Although it took place in a classroom, this wasn’t a regular class – “Salaam B’y — The Story of a Muslim Newfoundlander” was an inspiring learning experience, presented by Clarenville’s own Aatif Baskanderi.
Aided by a Powerpoint presentation, MUN alumni Baskanderi recalled his action-packed life, starting with his family’s big move to the small town of Clarenville.
While many view small towns as “culturally cloistered,” as CBC’s Zach Goudie noted in his intro, these views are not always true. This was the case for the Baskanderi family, who was welcomed with open arms and felt an immediate sense of belonging in the town.
Baskanderi detailed his idyllic childhood, which sounded much like my own – picking blueberries in the hills, riding my bicycle to what seemed like the ends of the Earth, where the ocean met the rocks.
The town of Clarenville “absolutely embraced and empowered” Baskanderi. Though the family moved around the country during his school years, Clarenville was always “home.”
He credited his Newfoundland upbringing as a highly positive influence on his personality, including his friendliness and ability to make friends wherever he went.
This friendliness would lend itself well to Baskanderi’s life works, as he travelled around the world.
On this cold, isolated island, Baskanderi had learned sincerity and appreciation for other cultures, which allowed him to connect with any person, from any place, and unite with them to work towards a common goal.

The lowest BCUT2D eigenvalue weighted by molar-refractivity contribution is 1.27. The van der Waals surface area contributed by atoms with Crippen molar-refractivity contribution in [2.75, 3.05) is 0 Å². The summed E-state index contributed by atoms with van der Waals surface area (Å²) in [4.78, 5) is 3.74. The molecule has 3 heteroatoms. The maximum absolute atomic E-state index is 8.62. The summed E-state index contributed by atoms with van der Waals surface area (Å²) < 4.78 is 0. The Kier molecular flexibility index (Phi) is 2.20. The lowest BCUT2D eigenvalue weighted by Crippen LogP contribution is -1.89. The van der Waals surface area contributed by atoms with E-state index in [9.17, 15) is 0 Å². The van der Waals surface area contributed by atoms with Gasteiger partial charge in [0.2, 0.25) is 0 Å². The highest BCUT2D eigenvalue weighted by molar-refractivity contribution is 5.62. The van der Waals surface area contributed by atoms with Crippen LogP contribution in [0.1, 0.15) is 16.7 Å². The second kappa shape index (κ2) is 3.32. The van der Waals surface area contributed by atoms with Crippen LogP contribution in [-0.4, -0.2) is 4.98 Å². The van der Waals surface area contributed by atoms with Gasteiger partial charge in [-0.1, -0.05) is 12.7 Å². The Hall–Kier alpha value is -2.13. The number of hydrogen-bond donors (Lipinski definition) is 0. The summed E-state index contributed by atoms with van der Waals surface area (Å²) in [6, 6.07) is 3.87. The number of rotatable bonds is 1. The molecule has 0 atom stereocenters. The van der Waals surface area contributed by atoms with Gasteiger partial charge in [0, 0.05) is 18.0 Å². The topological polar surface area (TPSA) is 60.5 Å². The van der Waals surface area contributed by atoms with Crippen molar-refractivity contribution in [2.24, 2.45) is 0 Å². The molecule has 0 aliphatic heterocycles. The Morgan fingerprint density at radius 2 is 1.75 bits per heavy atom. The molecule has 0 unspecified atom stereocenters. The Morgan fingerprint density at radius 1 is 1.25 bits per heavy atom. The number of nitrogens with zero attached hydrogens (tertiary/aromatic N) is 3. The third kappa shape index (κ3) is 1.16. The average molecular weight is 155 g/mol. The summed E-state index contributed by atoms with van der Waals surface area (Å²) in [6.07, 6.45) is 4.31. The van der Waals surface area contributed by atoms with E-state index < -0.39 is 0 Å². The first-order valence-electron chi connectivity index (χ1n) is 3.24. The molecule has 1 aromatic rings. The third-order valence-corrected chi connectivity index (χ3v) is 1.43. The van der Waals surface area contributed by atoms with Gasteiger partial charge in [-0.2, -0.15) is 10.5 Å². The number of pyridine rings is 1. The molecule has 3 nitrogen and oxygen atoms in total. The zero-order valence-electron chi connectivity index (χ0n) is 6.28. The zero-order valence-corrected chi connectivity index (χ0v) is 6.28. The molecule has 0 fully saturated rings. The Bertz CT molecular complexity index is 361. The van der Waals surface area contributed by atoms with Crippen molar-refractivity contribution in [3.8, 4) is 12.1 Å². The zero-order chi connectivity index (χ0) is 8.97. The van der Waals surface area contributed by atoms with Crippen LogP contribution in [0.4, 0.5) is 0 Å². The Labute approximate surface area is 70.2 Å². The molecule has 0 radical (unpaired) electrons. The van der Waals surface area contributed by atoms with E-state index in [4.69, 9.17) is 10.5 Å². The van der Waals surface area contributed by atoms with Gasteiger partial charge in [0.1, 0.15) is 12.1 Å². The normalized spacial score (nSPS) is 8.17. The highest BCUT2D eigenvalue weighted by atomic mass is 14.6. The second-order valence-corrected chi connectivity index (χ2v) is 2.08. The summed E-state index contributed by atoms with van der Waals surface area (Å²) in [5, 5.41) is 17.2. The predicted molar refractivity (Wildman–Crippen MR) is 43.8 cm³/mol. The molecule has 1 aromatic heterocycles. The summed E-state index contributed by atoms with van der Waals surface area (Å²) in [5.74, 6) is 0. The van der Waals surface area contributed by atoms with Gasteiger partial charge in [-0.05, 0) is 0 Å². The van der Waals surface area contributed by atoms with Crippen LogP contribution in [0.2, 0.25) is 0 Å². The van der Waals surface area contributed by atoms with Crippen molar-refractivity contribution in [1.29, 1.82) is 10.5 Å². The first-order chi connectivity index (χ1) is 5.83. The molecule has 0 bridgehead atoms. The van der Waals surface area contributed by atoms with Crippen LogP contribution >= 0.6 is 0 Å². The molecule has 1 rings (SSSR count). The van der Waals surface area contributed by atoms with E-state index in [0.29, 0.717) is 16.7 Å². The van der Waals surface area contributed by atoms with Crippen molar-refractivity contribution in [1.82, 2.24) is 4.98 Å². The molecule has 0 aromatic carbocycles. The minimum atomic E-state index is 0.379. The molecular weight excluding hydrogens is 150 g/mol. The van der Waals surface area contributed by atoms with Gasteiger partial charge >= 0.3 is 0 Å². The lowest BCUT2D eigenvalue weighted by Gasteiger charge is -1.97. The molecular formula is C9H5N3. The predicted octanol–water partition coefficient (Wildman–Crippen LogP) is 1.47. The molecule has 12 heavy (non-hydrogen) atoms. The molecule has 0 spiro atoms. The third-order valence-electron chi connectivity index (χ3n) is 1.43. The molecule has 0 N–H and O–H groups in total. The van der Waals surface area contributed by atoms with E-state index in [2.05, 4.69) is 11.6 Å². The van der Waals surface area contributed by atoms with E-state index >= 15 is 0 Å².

His educational background in social policy and engineering were put to work as he travelled, helping augment the quality of life in the countries he was working in, such as the U.K., Sierra Leone, and Palestine.
In post-civil war Sierra Leone, he found a social setting that resounded within him – “a united society of people who were always kind to each other.” It was reminiscent of Newfoundland, in some ways, he said.
Baskanderi’s humanitarian endeavours would eventually connect him with his now-wife, Nazia. He was quick to note that “Newfoundland made the man she loved.” Their Bangladeshi-Pakistani-Newfoundlander wedding even featured a Buddywasisname tune.
Accompanying her husband on his 10-day speaking tour, which stopped into seven communities across the province, Nazia learned first-hand about the island, and in turn, her partner’s deep love and appreciation for his province.
“Newfoundland ingrained in me these valued that allowed me to take on the world,” Baskanderi said. “As soon as we got here, we were Newfoundlanders.”
Though he can’t smell the salt air from his current home in Calgary, where he works for the not-for-profit Innovate Calgary, Aatif Baskanderi — a brown-skinned, Muslim man born to Pakistani parents — is one of the proudest Newfoundlanders I have ever met.
If you missed Baskanderi’s speaking tour, keep an eye out and ear open for the upcoming documentary focused on the tour, and Baskanderi’s life experiences.